One of the earliest Nubooks was actually by a woman who made a really beautiful site for a memorial service to her Uncle who had just passed away. You could tell that she needed to make a site in a short period of time and didn’t know how. Nubook allowed her to tell the story of this man through photos from his life. I remember seeing the pages come in, and them bringing tears to my eyes. There have been many others that surprised me, but that one sticks out in my mind. It made me feel like we had contributed to the world in a tangible way by helping her make this beautiful tribute.
LG: What are you focusing on with Nubook, update-wise?
TB: Right now we are focusing on growing our user base so we can keep expanding the platform. We didn’t take any funding, so we need to make sure we can pay for future development.
There’s a long list of things we’d like to add down the road. Password protection for private presentations, multiple Nubooks on one account, more themes, possibly opening up the template builder to pro-clients . . . I could go on for days about the potential of the platform.
LG: You’ve been involved with a wide range of your own projects (in various disciplines) over the years, while simultaneously taking on work for various clients. Do you find it difficult to maintain a balance between those two things? How does your work with Nubook fit in?
TB: It’s difficult, but I think I’m coming to terms with it. I’ve always been interested in so many things, and being a creative spirit I want to explore all these areas. Sometimes I think I would benefit from more focus on one thing – since that is what is always hailed as the secret to success – and other times I accept the fact that my life is far more interesting and full thanks to my many experiences and pursuits, whether they were “successes” or “failures.” Everything I do teaches me more about myself and the world around me – to me that is true wealth.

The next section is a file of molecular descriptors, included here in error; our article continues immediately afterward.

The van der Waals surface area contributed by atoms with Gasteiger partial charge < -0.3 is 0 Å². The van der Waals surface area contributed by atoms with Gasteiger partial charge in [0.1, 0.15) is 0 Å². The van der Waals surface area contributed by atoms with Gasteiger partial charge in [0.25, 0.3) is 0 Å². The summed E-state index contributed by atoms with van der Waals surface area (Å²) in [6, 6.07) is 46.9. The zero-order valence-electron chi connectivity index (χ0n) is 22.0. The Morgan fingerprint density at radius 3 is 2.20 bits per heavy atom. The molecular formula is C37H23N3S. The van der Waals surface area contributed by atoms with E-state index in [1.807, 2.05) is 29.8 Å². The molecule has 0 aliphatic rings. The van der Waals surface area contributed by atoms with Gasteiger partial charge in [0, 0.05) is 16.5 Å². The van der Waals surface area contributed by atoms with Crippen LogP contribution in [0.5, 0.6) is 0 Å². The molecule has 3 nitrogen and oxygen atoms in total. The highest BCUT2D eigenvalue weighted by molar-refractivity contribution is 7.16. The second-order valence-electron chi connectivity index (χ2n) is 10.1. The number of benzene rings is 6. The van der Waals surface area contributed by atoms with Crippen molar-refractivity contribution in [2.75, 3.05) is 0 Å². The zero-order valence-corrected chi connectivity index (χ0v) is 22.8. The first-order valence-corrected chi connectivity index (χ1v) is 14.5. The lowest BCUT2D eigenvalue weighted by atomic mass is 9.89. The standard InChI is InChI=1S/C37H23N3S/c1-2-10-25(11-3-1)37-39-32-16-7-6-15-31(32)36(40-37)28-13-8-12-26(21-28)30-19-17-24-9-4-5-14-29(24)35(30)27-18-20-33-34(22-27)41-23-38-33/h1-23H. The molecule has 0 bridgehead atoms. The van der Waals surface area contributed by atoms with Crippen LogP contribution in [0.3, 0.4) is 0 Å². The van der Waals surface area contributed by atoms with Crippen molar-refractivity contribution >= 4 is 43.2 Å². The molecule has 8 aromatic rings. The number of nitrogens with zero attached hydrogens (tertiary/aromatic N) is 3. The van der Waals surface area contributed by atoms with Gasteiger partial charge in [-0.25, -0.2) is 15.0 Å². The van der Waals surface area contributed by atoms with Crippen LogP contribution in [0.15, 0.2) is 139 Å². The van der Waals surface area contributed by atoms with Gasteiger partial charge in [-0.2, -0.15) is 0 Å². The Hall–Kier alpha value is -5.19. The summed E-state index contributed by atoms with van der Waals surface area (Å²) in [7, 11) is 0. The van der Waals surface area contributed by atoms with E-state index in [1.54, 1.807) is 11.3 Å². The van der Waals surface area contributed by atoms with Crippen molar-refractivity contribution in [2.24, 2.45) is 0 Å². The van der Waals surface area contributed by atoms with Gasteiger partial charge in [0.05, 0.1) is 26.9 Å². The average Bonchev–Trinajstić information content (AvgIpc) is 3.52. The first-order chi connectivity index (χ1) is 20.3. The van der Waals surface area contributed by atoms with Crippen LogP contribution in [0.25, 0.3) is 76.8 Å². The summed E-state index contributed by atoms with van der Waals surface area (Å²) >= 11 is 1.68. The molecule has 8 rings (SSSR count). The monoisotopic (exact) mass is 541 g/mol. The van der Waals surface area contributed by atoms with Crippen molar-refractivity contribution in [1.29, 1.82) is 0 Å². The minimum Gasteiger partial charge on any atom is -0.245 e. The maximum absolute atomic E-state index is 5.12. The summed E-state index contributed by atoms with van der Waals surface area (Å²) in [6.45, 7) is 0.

To illustrate my point: Currently I’m developing another publishing platform, working on an iPhone camera app, planning a documentary about web design, and designing a new religion. On top of doing client work to pay the bills.
I can’t help myself, and I think I’m fine with that.
LG: What have been the most compelling innovations, from your perspective, when it comes to Web-based design over the last few years?
TB: Fonts, ajax, s3. Technology basically catching up, and making life easier for people developing in the medium to be creative.